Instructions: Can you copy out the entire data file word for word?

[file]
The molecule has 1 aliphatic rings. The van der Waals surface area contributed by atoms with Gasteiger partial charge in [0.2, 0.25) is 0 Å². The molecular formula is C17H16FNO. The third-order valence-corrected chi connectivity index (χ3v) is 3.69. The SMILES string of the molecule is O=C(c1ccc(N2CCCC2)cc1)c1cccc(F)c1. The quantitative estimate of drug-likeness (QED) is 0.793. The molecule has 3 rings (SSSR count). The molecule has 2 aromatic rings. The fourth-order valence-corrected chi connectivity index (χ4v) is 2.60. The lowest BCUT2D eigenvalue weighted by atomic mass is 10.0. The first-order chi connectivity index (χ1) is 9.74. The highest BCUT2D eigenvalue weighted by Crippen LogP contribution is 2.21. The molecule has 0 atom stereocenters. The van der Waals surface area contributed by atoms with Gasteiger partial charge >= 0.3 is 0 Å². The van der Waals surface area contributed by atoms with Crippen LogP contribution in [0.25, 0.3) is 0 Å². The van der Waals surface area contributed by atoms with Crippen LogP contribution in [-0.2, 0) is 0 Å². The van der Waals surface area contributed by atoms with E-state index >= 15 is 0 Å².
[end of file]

The molecule has 1 aliphatic rings. The van der Waals surface area contributed by atoms with Gasteiger partial charge in [0.2, 0.25) is 0 Å². The molecular formula is C17H16FNO. The third-order valence-corrected chi connectivity index (χ3v) is 3.69. The SMILES string of the molecule is O=C(c1ccc(N2CCCC2)cc1)c1cccc(F)c1. The quantitative estimate of drug-likeness (QED) is 0.793. The molecule has 3 rings (SSSR count). The molecule has 2 aromatic rings. The fourth-order valence-corrected chi connectivity index (χ4v) is 2.60. The lowest BCUT2D eigenvalue weighted by atomic mass is 10.0. The first-order chi connectivity index (χ1) is 9.74. The highest BCUT2D eigenvalue weighted by Crippen LogP contribution is 2.21. The molecule has 0 atom stereocenters. The van der Waals surface area contributed by atoms with Gasteiger partial charge >= 0.3 is 0 Å². The van der Waals surface area contributed by atoms with Crippen LogP contribution in [0.25, 0.3) is 0 Å². The van der Waals surface area contributed by atoms with Crippen LogP contribution in [-0.2, 0) is 0 Å². The van der Waals surface area contributed by atoms with E-state index >= 15 is 0 Å².